Good luck with your shoe search and your running goals.





    Len

  • Haselsmasher Legend 520 posts since
    May 25, 2009

    I think a number of people here can provide help - but we need more information about your current situation and then what you're trying to accomplish.

     

    Current Situation:

    *  How much are you running or walking now?  How frequently do you run and how far each time?

    *  How fast are you running?

    *  How long have you been doing this?

    *  Are you doing it consistently?

    *  You've mentioned multiple times you weigh 90-100 lbs.  That doesn't help us understand if you are underweight or overweight.  If you're 6 ft 7 in tall then 90-100 lbs tells us you're underweight.  If you're very short then 90-100 lbs might be overweight.  Are you overweight or underweight? 

    *  Why do you want to run?  For mental health and fun?  To lose weight?  Just to get more active?

    *  Where on your leg does it hurt?  Does it hurt when you're running?  After you're running? 

     

    You seem to be assuming that your leg hurting means that you need to slow down.  That may not be the case at all.

     

    What Do You Want To Do?

    *  What do you want to accomplish?  Do you want to go farther?  Go faster?

    *  Do you have a specific race in mind you're training for?  If so how long is it?  And do you have a target time you want to complete it in?

     

    Jim





    "Kick off your high heel sneakers, it's party time."

    -- From the song FM by Steely Dan

  • lenzlaw Community Moderator 10,431 posts since
    Jan 18, 2008

    If you're talking about lower leg hurting, on the front, that's usually shin splints, and may, again, be an indication that your pace is too fast for your conditioning.  I assume you are in the proper weight range for your height and body build and that you eat a good diet.  If you want to keep the ability to run 3 miles (once you get there) you will need to run a couple times a week, at least 2 or 3.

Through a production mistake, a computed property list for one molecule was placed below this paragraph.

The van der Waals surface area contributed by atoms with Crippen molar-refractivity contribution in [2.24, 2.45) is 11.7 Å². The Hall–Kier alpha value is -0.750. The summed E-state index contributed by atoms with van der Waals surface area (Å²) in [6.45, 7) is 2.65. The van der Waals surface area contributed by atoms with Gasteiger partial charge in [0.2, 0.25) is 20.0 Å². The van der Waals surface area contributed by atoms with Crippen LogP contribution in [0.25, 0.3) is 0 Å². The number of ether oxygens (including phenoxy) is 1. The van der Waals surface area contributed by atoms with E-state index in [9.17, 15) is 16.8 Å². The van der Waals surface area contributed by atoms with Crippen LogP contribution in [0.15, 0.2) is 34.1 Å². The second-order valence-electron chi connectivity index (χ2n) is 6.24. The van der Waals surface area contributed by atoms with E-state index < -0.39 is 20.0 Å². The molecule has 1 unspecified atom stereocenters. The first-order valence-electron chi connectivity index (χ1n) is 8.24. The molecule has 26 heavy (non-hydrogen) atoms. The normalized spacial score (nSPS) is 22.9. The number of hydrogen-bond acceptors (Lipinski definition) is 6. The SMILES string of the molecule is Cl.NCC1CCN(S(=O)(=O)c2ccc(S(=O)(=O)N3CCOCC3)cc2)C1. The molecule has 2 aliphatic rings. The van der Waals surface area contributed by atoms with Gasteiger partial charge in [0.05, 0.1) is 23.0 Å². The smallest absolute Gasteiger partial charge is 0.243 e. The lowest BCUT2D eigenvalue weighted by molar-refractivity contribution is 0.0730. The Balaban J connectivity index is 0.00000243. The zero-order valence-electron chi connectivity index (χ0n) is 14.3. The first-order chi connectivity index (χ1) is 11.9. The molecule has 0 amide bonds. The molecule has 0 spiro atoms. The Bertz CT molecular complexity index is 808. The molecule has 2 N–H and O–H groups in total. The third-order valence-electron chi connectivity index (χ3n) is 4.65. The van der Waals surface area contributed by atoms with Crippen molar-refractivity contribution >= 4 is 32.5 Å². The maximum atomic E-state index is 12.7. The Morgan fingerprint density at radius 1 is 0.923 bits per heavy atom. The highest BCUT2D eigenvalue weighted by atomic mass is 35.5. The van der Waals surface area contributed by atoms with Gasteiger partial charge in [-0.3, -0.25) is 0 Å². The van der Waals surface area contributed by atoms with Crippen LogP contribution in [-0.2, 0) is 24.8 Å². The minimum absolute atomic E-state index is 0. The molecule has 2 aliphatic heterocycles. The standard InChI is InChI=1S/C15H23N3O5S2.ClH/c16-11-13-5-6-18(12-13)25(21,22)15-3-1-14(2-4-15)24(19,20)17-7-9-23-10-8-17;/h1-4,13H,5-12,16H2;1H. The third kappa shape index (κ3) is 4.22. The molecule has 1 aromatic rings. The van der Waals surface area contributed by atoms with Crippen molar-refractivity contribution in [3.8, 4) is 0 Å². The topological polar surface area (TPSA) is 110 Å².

Len

  • Haselsmasher Legend 520 posts since
    May 25, 2009

    Thanks for the info.  It's very helpful.

     

    In my non-medical opinion, out of all of your questions and issues, there is only one issue you should be trying to answer right now:  Why is your weight where it is and why is your body not reacting to exercise with hunger?  All of the other things (water, shoes, schedule, leg pain, etc.) do not matter right now. 

     

    I would venture to say you will not figure out those other things UNTIL you get the weight/nutrition issue figured out.

     

    I'd go see a doctor.

     

    Good luck!

     

    Jim





    "Kick off your high heel sneakers, it's party time."

    -- From the song FM by Steely Dan

  • RLBlunt8384 Amateur 20 posts since
    Jan 7, 2014

    Two things.  There are answers to all of these questions but it definately seems like you are 100% new to running and learning everything from scratch.  So I would just like to suggest that you approach your search for the answers you are looking for by NOT making any assumptions.  For instance, how can you define what a Normal pace is?  Or what is Normal for you?  I think everyone on here would agree that the answer to that will vary from person to person.  What is normal for you now will not be the same as what is normal for you a year from now if you continue to diet and excersize.